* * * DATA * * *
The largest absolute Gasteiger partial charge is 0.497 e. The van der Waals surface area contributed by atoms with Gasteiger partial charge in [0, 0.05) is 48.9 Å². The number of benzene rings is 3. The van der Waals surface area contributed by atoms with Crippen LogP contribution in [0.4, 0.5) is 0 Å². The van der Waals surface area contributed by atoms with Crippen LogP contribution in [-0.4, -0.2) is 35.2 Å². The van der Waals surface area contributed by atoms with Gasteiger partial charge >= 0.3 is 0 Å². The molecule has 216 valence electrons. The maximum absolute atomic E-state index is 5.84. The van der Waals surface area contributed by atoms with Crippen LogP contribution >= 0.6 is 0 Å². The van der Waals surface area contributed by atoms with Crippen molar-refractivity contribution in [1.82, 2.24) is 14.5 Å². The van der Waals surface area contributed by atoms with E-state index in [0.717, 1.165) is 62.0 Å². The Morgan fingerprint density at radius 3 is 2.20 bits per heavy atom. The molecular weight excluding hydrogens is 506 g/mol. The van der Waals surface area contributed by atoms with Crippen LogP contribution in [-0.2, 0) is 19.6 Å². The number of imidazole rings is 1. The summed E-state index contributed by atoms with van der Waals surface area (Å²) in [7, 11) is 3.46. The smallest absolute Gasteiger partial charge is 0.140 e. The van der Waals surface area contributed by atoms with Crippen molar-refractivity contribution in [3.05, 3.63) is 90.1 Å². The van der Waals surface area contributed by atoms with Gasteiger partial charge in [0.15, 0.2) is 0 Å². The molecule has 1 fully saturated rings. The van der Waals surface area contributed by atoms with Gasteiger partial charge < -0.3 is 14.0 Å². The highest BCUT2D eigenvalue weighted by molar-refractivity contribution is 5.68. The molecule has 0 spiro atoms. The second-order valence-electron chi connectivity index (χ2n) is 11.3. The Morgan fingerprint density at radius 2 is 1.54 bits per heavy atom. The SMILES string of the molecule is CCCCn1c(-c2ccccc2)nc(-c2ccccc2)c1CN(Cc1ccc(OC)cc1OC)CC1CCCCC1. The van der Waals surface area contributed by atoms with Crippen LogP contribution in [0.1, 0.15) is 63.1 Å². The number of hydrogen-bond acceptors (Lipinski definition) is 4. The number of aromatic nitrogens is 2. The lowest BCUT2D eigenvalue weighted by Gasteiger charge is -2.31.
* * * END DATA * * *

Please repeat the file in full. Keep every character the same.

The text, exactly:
The largest absolute Gasteiger partial charge is 0.497 e. The van der Waals surface area contributed by atoms with Gasteiger partial charge in [0, 0.05) is 48.9 Å². The number of benzene rings is 3. The van der Waals surface area contributed by atoms with Crippen LogP contribution in [0.4, 0.5) is 0 Å². The van der Waals surface area contributed by atoms with Crippen LogP contribution in [-0.4, -0.2) is 35.2 Å². The van der Waals surface area contributed by atoms with Gasteiger partial charge >= 0.3 is 0 Å². The molecule has 216 valence electrons. The maximum absolute atomic E-state index is 5.84. The van der Waals surface area contributed by atoms with Crippen LogP contribution >= 0.6 is 0 Å². The van der Waals surface area contributed by atoms with Crippen molar-refractivity contribution in [1.82, 2.24) is 14.5 Å². The van der Waals surface area contributed by atoms with E-state index in [0.717, 1.165) is 62.0 Å². The Morgan fingerprint density at radius 3 is 2.20 bits per heavy atom. The molecular weight excluding hydrogens is 506 g/mol. The van der Waals surface area contributed by atoms with Crippen LogP contribution in [-0.2, 0) is 19.6 Å². The number of imidazole rings is 1. The summed E-state index contributed by atoms with van der Waals surface area (Å²) in [7, 11) is 3.46. The smallest absolute Gasteiger partial charge is 0.140 e. The van der Waals surface area contributed by atoms with Crippen molar-refractivity contribution in [3.05, 3.63) is 90.1 Å². The van der Waals surface area contributed by atoms with Gasteiger partial charge in [0.15, 0.2) is 0 Å². The molecule has 1 fully saturated rings. The van der Waals surface area contributed by atoms with Gasteiger partial charge < -0.3 is 14.0 Å². The highest BCUT2D eigenvalue weighted by molar-refractivity contribution is 5.68. The molecule has 0 spiro atoms. The second-order valence-electron chi connectivity index (χ2n) is 11.3. The Morgan fingerprint density at radius 2 is 1.54 bits per heavy atom. The SMILES string of the molecule is CCCCn1c(-c2ccccc2)nc(-c2ccccc2)c1CN(Cc1ccc(OC)cc1OC)CC1CCCCC1. The van der Waals surface area contributed by atoms with Crippen LogP contribution in [0.1, 0.15) is 63.1 Å². The number of hydrogen-bond acceptors (Lipinski definition) is 4. The number of aromatic nitrogens is 2. The lowest BCUT2D eigenvalue weighted by Gasteiger charge is -2.31.